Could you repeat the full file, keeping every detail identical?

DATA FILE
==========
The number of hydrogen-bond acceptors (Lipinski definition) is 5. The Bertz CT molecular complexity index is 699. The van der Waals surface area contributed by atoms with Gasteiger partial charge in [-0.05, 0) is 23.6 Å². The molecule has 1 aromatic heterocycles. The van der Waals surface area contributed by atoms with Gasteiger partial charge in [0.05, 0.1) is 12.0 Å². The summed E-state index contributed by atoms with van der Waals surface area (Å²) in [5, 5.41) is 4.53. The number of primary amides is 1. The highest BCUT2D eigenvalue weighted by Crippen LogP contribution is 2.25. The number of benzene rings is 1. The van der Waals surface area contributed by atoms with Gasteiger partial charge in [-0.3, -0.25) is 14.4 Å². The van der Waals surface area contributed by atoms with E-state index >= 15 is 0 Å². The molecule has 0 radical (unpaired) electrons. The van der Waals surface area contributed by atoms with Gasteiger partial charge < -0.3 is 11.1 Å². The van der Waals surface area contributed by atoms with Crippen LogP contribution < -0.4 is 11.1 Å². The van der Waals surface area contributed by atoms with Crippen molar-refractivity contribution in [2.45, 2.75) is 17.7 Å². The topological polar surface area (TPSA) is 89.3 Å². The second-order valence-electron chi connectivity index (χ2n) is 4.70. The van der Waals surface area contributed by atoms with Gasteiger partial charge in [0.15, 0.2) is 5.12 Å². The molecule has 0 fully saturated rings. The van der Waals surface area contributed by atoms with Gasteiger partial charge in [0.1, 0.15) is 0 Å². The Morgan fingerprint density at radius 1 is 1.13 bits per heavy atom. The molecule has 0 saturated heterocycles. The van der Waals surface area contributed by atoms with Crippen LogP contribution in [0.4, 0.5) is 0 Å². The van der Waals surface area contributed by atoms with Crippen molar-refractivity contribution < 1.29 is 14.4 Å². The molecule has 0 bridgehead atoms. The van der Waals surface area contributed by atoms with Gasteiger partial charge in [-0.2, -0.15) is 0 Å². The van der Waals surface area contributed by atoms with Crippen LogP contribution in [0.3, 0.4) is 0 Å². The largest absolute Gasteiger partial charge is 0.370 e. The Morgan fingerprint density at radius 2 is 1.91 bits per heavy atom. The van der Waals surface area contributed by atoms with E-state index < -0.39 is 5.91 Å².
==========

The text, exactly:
The number of hydrogen-bond acceptors (Lipinski definition) is 5. The Bertz CT molecular complexity index is 699. The van der Waals surface area contributed by atoms with Gasteiger partial charge in [-0.05, 0) is 23.6 Å². The molecule has 1 aromatic heterocycles. The van der Waals surface area contributed by atoms with Gasteiger partial charge in [0.05, 0.1) is 12.0 Å². The summed E-state index contributed by atoms with van der Waals surface area (Å²) in [5, 5.41) is 4.53. The number of primary amides is 1. The highest BCUT2D eigenvalue weighted by Crippen LogP contribution is 2.25. The number of benzene rings is 1. The van der Waals surface area contributed by atoms with Gasteiger partial charge in [-0.3, -0.25) is 14.4 Å². The van der Waals surface area contributed by atoms with E-state index >= 15 is 0 Å². The molecule has 0 radical (unpaired) electrons. The van der Waals surface area contributed by atoms with Gasteiger partial charge < -0.3 is 11.1 Å². The van der Waals surface area contributed by atoms with Crippen LogP contribution < -0.4 is 11.1 Å². The van der Waals surface area contributed by atoms with Crippen molar-refractivity contribution in [2.45, 2.75) is 17.7 Å². The topological polar surface area (TPSA) is 89.3 Å². The second-order valence-electron chi connectivity index (χ2n) is 4.70. The van der Waals surface area contributed by atoms with Gasteiger partial charge in [0.15, 0.2) is 5.12 Å². The molecule has 0 fully saturated rings. The van der Waals surface area contributed by atoms with Gasteiger partial charge in [0.1, 0.15) is 0 Å². The Morgan fingerprint density at radius 1 is 1.13 bits per heavy atom. The molecule has 0 saturated heterocycles. The van der Waals surface area contributed by atoms with Crippen LogP contribution in [0.4, 0.5) is 0 Å². The van der Waals surface area contributed by atoms with Crippen molar-refractivity contribution < 1.29 is 14.4 Å². The molecule has 0 bridgehead atoms. The van der Waals surface area contributed by atoms with Gasteiger partial charge in [-0.2, -0.15) is 0 Å². The van der Waals surface area contributed by atoms with Crippen LogP contribution in [0.3, 0.4) is 0 Å². The largest absolute Gasteiger partial charge is 0.370 e. The Morgan fingerprint density at radius 2 is 1.91 bits per heavy atom. The van der Waals surface area contributed by atoms with E-state index < -0.39 is 5.91 Å².